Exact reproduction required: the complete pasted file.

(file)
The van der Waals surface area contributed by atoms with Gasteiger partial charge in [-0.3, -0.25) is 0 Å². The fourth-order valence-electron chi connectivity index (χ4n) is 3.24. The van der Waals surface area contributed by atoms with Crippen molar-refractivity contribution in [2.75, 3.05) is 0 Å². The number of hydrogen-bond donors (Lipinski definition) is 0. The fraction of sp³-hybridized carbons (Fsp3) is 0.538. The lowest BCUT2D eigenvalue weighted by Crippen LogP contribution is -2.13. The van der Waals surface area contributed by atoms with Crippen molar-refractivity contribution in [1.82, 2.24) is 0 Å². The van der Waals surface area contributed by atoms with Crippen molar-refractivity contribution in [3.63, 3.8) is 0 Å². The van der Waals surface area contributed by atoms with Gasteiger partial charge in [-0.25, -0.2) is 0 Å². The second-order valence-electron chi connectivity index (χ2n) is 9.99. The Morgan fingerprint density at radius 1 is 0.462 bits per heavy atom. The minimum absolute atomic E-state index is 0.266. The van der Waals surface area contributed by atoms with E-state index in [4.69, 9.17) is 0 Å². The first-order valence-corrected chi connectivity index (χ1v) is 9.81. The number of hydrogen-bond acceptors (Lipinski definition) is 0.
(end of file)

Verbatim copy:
The van der Waals surface area contributed by atoms with Gasteiger partial charge in [-0.3, -0.25) is 0 Å². The fourth-order valence-electron chi connectivity index (χ4n) is 3.24. The van der Waals surface area contributed by atoms with Crippen molar-refractivity contribution in [2.75, 3.05) is 0 Å². The number of hydrogen-bond donors (Lipinski definition) is 0. The fraction of sp³-hybridized carbons (Fsp3) is 0.538. The lowest BCUT2D eigenvalue weighted by Crippen LogP contribution is -2.13. The van der Waals surface area contributed by atoms with Crippen molar-refractivity contribution in [1.82, 2.24) is 0 Å². The van der Waals surface area contributed by atoms with Crippen molar-refractivity contribution in [3.63, 3.8) is 0 Å². The van der Waals surface area contributed by atoms with Gasteiger partial charge in [-0.25, -0.2) is 0 Å². The second-order valence-electron chi connectivity index (χ2n) is 9.99. The Morgan fingerprint density at radius 1 is 0.462 bits per heavy atom. The minimum absolute atomic E-state index is 0.266. The van der Waals surface area contributed by atoms with E-state index in [4.69, 9.17) is 0 Å². The first-order valence-corrected chi connectivity index (χ1v) is 9.81. The number of hydrogen-bond acceptors (Lipinski definition) is 0.